-- Those in which the editor/producer is in charge, generally breaking news or special projects. The editor assigns individuals to produce pieces of a breaking news story, e.g. tornadoes damaging a city. She asks a photographer for photos, a reporter to go into the field to do interviews, a videographer to go into the field and film the destruction, another reporter to gather information by phone, and a graphic artist to produce maps and illustrations. The story's in her head, and she makes the basic decisions on how to assemble the pieces that make up the whole. The Minneapolis Star-Tribune’s “Local Heroes” is an editor- or producer-driven story.
This course walks you through putting together a multimedia feature story on your own. But the skills you derive from doing this story can be used to assemble a team to do a breaking news multimedia story as well.
How does convergence fit into multimedia storytelling?
When you report a story for print -- using a reporter's notebook to write down information from interviews or what you see or hear -- what you gather is useful only for print. When you report a story for television -- using a video camera to shoot only interviews or events that will be visual elements in a clip -- what you gather is useful only for television.
But when you report a story for the Web -- using a video camera to shoot interviews or events, as well as using it to grab still pictures, record audio and collect information that can be used in text or graphics -- what you gather can be used to produce a multimedia story, a television story, a print story or a radio story.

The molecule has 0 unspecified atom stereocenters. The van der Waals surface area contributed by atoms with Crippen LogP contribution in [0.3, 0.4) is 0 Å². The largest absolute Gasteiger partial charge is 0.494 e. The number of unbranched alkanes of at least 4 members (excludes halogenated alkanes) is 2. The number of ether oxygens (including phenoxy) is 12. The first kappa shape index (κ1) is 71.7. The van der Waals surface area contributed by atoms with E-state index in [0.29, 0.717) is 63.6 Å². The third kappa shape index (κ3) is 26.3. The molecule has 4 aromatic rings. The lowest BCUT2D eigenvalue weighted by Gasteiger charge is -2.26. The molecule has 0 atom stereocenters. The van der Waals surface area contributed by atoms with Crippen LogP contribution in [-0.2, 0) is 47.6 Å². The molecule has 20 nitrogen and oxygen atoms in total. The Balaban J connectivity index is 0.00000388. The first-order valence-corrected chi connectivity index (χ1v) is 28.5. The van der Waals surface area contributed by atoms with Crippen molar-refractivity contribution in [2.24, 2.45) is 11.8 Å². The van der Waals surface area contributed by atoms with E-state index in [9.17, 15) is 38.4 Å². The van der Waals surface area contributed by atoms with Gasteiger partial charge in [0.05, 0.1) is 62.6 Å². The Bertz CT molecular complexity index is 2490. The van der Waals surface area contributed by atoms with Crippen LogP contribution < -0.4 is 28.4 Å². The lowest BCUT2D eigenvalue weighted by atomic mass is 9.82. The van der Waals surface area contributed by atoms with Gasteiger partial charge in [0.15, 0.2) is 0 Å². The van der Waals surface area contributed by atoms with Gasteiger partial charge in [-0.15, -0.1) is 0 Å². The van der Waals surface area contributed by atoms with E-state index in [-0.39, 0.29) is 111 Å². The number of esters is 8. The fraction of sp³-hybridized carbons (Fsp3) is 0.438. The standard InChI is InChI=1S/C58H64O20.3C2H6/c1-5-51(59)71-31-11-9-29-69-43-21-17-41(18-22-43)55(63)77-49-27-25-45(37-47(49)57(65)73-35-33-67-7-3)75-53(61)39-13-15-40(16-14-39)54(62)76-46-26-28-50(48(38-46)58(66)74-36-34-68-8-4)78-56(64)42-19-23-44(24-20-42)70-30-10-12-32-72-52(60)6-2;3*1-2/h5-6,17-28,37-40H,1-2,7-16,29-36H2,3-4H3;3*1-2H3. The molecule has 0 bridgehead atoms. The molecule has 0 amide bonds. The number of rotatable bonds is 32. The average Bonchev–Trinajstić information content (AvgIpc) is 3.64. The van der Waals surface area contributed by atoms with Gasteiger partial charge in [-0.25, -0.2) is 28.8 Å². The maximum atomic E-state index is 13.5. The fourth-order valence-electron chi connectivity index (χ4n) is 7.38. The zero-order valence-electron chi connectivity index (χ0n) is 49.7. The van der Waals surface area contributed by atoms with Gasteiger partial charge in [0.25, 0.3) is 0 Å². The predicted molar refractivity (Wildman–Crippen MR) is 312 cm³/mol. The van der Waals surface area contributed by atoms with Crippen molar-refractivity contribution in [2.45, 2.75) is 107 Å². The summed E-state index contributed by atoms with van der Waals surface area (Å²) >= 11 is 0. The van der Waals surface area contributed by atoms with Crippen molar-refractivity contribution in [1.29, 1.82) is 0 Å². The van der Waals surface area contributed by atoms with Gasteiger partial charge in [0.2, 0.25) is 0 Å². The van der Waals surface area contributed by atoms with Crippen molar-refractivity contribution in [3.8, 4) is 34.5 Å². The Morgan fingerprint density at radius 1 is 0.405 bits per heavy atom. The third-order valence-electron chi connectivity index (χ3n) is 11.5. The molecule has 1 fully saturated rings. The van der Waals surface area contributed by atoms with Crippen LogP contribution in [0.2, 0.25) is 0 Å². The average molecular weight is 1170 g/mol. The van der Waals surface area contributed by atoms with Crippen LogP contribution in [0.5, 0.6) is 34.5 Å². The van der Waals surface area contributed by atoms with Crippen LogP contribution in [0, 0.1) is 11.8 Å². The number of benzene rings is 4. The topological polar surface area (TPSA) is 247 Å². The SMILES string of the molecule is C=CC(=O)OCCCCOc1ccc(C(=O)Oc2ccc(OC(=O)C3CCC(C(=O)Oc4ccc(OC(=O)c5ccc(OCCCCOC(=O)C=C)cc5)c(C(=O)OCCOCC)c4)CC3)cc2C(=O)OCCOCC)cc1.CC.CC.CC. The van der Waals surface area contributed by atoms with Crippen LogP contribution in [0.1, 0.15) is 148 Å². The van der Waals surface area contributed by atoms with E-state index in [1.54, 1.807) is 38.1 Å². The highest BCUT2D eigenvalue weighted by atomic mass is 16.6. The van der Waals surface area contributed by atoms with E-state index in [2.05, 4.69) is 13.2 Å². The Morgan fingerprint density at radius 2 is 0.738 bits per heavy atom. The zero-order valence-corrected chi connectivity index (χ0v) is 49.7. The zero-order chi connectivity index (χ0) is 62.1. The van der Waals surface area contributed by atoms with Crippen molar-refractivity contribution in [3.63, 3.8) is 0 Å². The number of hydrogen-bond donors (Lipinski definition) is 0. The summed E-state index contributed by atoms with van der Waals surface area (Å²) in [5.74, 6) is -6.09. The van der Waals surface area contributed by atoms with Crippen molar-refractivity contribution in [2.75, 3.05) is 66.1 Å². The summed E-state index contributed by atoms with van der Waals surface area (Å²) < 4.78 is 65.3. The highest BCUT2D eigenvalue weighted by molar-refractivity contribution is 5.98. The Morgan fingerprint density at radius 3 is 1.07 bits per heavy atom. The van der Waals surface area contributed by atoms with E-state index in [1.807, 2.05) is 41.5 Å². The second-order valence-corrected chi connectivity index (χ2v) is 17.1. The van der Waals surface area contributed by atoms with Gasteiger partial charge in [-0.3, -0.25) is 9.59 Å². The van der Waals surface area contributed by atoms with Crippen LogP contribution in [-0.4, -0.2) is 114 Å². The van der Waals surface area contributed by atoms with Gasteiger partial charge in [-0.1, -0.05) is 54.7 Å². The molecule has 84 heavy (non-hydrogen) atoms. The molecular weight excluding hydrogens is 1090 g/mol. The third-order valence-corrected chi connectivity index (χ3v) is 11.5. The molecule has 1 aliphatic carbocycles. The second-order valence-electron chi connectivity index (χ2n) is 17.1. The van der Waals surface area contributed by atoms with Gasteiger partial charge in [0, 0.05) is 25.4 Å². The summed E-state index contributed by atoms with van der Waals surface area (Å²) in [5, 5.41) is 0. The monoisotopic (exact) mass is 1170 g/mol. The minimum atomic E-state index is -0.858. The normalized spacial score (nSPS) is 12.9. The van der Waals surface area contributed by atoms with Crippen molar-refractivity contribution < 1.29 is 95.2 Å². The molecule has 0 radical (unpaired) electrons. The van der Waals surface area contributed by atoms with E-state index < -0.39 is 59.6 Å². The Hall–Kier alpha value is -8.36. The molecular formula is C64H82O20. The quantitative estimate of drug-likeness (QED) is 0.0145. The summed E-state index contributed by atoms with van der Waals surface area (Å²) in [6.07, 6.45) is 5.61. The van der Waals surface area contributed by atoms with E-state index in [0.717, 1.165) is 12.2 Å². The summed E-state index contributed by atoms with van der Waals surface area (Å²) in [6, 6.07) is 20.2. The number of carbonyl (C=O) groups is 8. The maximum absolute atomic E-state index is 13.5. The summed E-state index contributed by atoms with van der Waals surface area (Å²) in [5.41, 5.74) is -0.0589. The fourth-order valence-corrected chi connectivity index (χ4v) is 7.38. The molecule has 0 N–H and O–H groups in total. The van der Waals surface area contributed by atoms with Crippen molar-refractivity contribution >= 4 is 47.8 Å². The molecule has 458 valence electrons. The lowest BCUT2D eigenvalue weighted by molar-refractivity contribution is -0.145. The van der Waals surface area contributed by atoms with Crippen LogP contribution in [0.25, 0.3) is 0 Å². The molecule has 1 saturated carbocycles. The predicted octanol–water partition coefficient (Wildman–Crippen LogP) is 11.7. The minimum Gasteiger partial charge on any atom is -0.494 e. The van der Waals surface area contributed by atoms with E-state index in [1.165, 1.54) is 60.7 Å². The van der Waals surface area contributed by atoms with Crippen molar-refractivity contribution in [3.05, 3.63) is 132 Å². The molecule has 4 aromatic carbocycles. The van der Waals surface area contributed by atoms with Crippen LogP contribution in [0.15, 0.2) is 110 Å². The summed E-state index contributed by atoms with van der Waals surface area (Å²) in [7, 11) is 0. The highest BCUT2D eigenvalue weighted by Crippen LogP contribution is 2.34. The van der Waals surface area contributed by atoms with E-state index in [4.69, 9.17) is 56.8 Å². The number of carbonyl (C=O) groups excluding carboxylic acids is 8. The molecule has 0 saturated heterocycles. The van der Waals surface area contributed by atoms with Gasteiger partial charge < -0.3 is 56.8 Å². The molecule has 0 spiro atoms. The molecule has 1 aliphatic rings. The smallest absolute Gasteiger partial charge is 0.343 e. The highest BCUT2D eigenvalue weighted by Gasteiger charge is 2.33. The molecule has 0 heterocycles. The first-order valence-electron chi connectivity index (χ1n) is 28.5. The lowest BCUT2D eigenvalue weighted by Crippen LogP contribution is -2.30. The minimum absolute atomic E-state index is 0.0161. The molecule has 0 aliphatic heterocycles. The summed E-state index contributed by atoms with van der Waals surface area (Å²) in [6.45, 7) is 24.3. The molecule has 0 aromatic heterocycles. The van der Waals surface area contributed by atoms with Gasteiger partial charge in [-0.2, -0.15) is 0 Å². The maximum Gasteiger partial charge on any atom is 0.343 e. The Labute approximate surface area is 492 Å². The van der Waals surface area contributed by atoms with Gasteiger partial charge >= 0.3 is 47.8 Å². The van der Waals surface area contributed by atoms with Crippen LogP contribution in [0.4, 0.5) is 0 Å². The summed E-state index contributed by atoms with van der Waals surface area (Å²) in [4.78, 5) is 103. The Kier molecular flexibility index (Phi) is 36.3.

In a converged newsroom, you can do a multimedia version of the story for the Web, but also produce different versions for a print publication like a newspaper, for a television newscast, for a radio program or even a pure text version for wireless applications.
Choosing a Story
Not all stories make good multimedia stories. The best multimedia stories are multi-dimensional. They include action for video, a process that can be illustrated with a graphic (e.g., "how tornadoes form" or "how this new surgery works"), someone who can give some pithy quotes for video or audio, and/or strong emotions for still photos and audio. Most multimedia stories require that the reporter go into the field to report the story face-to-face with sources, rather than doing a story entirely by telephone.
The story used in this course to illustrate how to do a multimedia piece has action, process, and a person who can give pithy quotes. It's about the "dancing" rocks of Death Valley National Park. Rocks, some as large as boulders, move across a dry lake bed in a remote section of Death Valley and leave trails, some as long as half a mile. Since the rocks were discovered in the early 1900s, people have offered many theories on how they move. This story follows a high-tech geologist as she solves the mystery. Gathering Preliminary Information
Before you venture into the field to shoot a story, gather as much information as possible to put together a rough storyboard - an outline of the story that lays out the multimedia possibilities. This means doing a preliminary interview with the source or sources for background, getting a basic idea of what to expect in the field, and looking up anything the sources have published in print or on the Web. Then collect as many available visuals -- photos, videos, maps and graphics -- as you can from your sources or from the Web to get an idea of what the story's components may be. Track down any previous stories on the topic -- print, video, radio or Web.
Here's the information available about "Dancing Rocks."